Biofilms are polymicrobial, with diverse bacterial species competing for limited space and nutrients. Under healthy conditions, the different species in biofilms maintain an ecological balance. This balance can be disturbed by environmental factors and interspecies interactions. These perturbations can enable dominant growth of certain species, leading to disease. To model clinically relevant interspecies antagonism, we studied three well-characterized and closely related oral species, Streptococcus gordonii, Streptococcus sanguinis, and cariogenic Streptococcus mutans. S. sanguinis and S. gordonii used oxygen availability and the differential production of hydrogen peroxide (H2O2) to compete effectively against S. mutans. Interspecies antagonism was influenced by glucose with reduced production of H2O2. Furthermore, aerobic conditions stimulated the competence system and the expression of the bacteriocin mutacin IV of S. mutans, as well as the H2O2-dependent release of heterologous DNA from mixed cultures of S. sanguinis and S. gordonii. These data provide new insights into ecological factors that determine the outcome of competition between pioneer colonizing oral streptococci and the survival mechanisms of S. mutans in the oral biofilm.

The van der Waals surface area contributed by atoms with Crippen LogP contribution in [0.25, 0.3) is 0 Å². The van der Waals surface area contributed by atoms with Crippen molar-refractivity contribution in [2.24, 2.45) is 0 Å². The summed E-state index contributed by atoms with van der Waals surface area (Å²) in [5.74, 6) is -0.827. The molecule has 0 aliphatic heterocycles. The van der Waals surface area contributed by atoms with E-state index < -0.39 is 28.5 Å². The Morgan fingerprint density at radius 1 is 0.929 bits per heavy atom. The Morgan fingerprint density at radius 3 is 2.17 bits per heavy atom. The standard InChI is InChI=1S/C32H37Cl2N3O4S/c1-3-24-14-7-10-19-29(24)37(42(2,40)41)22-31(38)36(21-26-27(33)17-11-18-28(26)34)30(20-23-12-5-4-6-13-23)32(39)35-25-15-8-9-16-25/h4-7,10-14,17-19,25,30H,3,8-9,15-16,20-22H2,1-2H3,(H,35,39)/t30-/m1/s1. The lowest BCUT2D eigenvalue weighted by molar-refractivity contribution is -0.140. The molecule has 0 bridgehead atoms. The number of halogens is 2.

ASJC Scopus subject areas
- Molecular Biology